For the photojournalism shooting Bryan does, I doubt things like ISO, f/stop and shutter speed are as important as they are to Nicole. On the other hand, the situational awareness to anticipate shots, move into position, frame and snap the shutter to get the once in a lifetime event are critical. For his style of shooting, auto mode eliminates distractions and allows him to focus on capturing the moment.

My conclusion: automatic mode has its place. The key is to know how to use all modes of your camera, evaluate each situation you're shooting in to determine what's most important, and then choose the mode that's applicable.

1. To be clear, I have not talked with Bryan about this. I don't know his reasons. It's just his doing it that caused me to think about why one might do it in general.

Saturday, January 30, 2010

Photochallenge 2010: Week 5

The second month's topic for the yearly photochallenge is Natural Landscape. In this context, "Natural" is defined as having no man made objects in the scene. I live in a beautiful area of the country, with gorgeous mountains on all sides and two large lakes nearby. However, being a fairly built up metropolitan area, it does take a bit of a drive to get to locations without evidence of human habitation. I may have to bend the concept of landscape at times to make some images this month.

In any case, my wife and I took a drive this afternoon with the intent of finding a good spot with the evening's sunset for this week's challenge. I planned to at least start with an image that didn't push the definitions too much. Heading out of town, we planned a quick errand. Unfortunately, it took much longer than anticipated and we didn't make it out of town until after sunset had already started.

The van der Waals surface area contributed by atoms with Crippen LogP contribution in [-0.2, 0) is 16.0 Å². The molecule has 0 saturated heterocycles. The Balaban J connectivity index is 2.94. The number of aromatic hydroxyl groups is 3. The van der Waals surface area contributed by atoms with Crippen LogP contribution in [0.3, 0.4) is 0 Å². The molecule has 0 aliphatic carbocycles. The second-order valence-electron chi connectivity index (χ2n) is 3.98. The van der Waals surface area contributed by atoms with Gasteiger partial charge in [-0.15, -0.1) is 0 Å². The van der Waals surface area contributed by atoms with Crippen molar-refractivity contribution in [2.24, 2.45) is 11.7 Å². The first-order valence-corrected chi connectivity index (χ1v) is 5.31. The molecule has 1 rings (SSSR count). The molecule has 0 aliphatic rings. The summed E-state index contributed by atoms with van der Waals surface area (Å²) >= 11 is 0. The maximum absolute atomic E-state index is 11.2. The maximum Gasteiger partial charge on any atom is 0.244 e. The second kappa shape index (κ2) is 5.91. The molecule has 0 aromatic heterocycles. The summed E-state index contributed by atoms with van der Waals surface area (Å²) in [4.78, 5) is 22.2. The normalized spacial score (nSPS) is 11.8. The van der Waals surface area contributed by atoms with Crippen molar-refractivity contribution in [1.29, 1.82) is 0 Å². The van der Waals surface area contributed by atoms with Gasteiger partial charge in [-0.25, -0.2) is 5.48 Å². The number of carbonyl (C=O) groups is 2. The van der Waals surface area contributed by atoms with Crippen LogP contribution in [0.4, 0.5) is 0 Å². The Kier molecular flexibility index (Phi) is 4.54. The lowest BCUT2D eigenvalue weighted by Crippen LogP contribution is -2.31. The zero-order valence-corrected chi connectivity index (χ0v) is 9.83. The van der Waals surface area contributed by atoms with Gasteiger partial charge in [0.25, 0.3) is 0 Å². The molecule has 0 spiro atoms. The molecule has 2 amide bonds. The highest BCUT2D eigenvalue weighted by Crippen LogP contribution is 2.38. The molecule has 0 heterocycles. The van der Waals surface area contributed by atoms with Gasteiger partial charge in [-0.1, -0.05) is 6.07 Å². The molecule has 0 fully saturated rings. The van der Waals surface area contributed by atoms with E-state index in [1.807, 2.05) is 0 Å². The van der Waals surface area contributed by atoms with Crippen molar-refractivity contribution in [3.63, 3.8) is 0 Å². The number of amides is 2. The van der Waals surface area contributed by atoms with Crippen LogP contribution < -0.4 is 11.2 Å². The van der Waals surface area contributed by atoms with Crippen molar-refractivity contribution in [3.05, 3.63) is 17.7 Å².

A while later, as she drove down a back road, I watched a barely visible mountain range slide by my window with city lights illuminating the clouds from the other side. Wondering what the sensor might see, I picked up the camera and clicked. Fifteen seconds later I had nothing but a colorful blur. Hmmm. Looked like possibly some potential.
I had an idea for a composite image, but needed some additional raw material to work with. So much for a standard landscape shot. With peaked interest, I asked her to pull over at the next wide spot. I got out, set up the tripod and made some more exposures. Nothing too spectacular, in and of themselves, but I thought they might work well enough for what I had in mind.
When we got home, I loaded the images into the computer and went to work. With some experimentation, this image finally emerged. It's not what I had visualized; it has a completely different feel to it, but I like it more.
Hidden City Lights

After I finished this first version, I decided to go back and edit the images again to attempt what I had pre-visualized. It was much easier to do and my wife actually prefers it over the previous one.